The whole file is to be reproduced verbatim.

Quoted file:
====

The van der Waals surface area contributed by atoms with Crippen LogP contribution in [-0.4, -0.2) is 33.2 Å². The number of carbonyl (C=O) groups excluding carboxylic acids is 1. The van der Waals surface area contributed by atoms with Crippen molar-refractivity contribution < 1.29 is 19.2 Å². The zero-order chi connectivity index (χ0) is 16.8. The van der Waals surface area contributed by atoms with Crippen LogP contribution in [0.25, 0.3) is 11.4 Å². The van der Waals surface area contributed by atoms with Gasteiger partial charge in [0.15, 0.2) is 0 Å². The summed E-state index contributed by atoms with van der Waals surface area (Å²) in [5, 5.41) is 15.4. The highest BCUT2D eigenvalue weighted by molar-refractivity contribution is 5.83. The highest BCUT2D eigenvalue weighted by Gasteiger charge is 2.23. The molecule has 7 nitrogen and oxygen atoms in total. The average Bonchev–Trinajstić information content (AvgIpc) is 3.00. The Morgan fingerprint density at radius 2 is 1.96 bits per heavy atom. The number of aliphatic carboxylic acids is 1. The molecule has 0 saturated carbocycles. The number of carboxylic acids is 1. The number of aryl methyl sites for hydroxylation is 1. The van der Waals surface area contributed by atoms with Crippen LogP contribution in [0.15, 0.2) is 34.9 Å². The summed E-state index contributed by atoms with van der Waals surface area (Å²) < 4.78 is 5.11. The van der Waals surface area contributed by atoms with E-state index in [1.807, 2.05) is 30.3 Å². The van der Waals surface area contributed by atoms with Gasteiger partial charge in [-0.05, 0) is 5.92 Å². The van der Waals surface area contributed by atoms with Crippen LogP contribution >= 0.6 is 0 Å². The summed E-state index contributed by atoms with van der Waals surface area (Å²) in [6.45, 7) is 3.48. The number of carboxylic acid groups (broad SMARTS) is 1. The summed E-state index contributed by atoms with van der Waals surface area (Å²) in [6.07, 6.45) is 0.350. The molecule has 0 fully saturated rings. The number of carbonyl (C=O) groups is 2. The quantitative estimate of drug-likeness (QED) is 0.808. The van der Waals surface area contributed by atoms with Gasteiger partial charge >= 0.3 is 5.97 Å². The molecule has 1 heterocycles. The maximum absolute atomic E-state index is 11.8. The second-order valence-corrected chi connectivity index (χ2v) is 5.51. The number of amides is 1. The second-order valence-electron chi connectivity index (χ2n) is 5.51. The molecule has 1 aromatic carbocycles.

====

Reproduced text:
The van der Waals surface area contributed by atoms with Crippen LogP contribution in [-0.4, -0.2) is 33.2 Å². The number of carbonyl (C=O) groups excluding carboxylic acids is 1. The van der Waals surface area contributed by atoms with Crippen molar-refractivity contribution < 1.29 is 19.2 Å². The zero-order chi connectivity index (χ0) is 16.8. The van der Waals surface area contributed by atoms with Crippen LogP contribution in [0.25, 0.3) is 11.4 Å². The van der Waals surface area contributed by atoms with Gasteiger partial charge in [0.15, 0.2) is 0 Å². The summed E-state index contributed by atoms with van der Waals surface area (Å²) in [5, 5.41) is 15.4. The highest BCUT2D eigenvalue weighted by molar-refractivity contribution is 5.83. The highest BCUT2D eigenvalue weighted by Gasteiger charge is 2.23. The molecule has 7 nitrogen and oxygen atoms in total. The average Bonchev–Trinajstić information content (AvgIpc) is 3.00. The Morgan fingerprint density at radius 2 is 1.96 bits per heavy atom. The number of aliphatic carboxylic acids is 1. The molecule has 0 saturated carbocycles. The number of carboxylic acids is 1. The number of aryl methyl sites for hydroxylation is 1. The van der Waals surface area contributed by atoms with Crippen LogP contribution in [0.15, 0.2) is 34.9 Å². The summed E-state index contributed by atoms with van der Waals surface area (Å²) < 4.78 is 5.11. The van der Waals surface area contributed by atoms with E-state index in [1.807, 2.05) is 30.3 Å². The van der Waals surface area contributed by atoms with Gasteiger partial charge in [-0.05, 0) is 5.92 Å². The van der Waals surface area contributed by atoms with Crippen LogP contribution >= 0.6 is 0 Å². The summed E-state index contributed by atoms with van der Waals surface area (Å²) in [6.45, 7) is 3.48. The number of carboxylic acid groups (broad SMARTS) is 1. The summed E-state index contributed by atoms with van der Waals surface area (Å²) in [6.07, 6.45) is 0.350. The molecule has 0 fully saturated rings. The number of carbonyl (C=O) groups is 2. The quantitative estimate of drug-likeness (QED) is 0.808. The van der Waals surface area contributed by atoms with Gasteiger partial charge >= 0.3 is 5.97 Å². The molecule has 1 heterocycles. The maximum absolute atomic E-state index is 11.8. The second-order valence-corrected chi connectivity index (χ2v) is 5.51. The number of amides is 1. The second-order valence-electron chi connectivity index (χ2n) is 5.51. The molecule has 1 aromatic carbocycles.